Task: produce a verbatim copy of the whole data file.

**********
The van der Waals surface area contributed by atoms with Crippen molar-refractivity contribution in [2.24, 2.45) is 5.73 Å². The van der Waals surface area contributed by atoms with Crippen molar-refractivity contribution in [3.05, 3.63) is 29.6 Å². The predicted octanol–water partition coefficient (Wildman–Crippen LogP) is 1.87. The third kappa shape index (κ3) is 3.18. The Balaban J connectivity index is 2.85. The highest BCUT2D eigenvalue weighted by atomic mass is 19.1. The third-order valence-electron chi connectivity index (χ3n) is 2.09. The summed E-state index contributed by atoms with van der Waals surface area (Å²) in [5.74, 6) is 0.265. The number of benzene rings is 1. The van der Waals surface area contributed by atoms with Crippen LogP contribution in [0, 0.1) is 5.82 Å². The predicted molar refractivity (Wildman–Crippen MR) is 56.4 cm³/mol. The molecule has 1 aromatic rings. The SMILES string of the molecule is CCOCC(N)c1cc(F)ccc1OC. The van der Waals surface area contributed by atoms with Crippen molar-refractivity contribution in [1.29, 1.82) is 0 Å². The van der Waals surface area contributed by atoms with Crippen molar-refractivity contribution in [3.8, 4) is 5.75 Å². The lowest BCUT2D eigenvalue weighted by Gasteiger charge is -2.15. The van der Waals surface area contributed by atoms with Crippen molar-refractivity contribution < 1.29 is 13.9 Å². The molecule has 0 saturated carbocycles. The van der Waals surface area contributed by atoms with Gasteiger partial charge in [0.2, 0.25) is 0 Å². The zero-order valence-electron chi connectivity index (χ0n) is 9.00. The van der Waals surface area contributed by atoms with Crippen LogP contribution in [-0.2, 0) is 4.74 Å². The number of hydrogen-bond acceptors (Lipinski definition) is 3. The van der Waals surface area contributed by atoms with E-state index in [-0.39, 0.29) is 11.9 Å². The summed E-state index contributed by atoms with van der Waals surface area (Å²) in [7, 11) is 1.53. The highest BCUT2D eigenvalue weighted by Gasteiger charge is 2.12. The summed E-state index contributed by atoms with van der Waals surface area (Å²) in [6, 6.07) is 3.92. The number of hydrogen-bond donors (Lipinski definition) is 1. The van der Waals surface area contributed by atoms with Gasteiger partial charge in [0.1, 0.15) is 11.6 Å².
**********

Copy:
The van der Waals surface area contributed by atoms with Crippen molar-refractivity contribution in [2.24, 2.45) is 5.73 Å². The van der Waals surface area contributed by atoms with Crippen molar-refractivity contribution in [3.05, 3.63) is 29.6 Å². The predicted octanol–water partition coefficient (Wildman–Crippen LogP) is 1.87. The third kappa shape index (κ3) is 3.18. The Balaban J connectivity index is 2.85. The highest BCUT2D eigenvalue weighted by atomic mass is 19.1. The third-order valence-electron chi connectivity index (χ3n) is 2.09. The summed E-state index contributed by atoms with van der Waals surface area (Å²) in [5.74, 6) is 0.265. The number of benzene rings is 1. The van der Waals surface area contributed by atoms with Crippen LogP contribution in [0, 0.1) is 5.82 Å². The predicted molar refractivity (Wildman–Crippen MR) is 56.4 cm³/mol. The molecule has 1 aromatic rings. The SMILES string of the molecule is CCOCC(N)c1cc(F)ccc1OC. The van der Waals surface area contributed by atoms with Crippen molar-refractivity contribution in [1.29, 1.82) is 0 Å². The van der Waals surface area contributed by atoms with Crippen molar-refractivity contribution in [3.8, 4) is 5.75 Å². The lowest BCUT2D eigenvalue weighted by Gasteiger charge is -2.15. The van der Waals surface area contributed by atoms with Crippen molar-refractivity contribution < 1.29 is 13.9 Å². The molecule has 0 saturated carbocycles. The van der Waals surface area contributed by atoms with Gasteiger partial charge in [0.2, 0.25) is 0 Å². The zero-order valence-electron chi connectivity index (χ0n) is 9.00. The van der Waals surface area contributed by atoms with Crippen LogP contribution in [-0.2, 0) is 4.74 Å². The number of hydrogen-bond acceptors (Lipinski definition) is 3. The van der Waals surface area contributed by atoms with E-state index in [-0.39, 0.29) is 11.9 Å². The summed E-state index contributed by atoms with van der Waals surface area (Å²) in [7, 11) is 1.53. The highest BCUT2D eigenvalue weighted by Gasteiger charge is 2.12. The summed E-state index contributed by atoms with van der Waals surface area (Å²) in [6, 6.07) is 3.92. The number of hydrogen-bond donors (Lipinski definition) is 1. The van der Waals surface area contributed by atoms with Gasteiger partial charge in [0.1, 0.15) is 11.6 Å².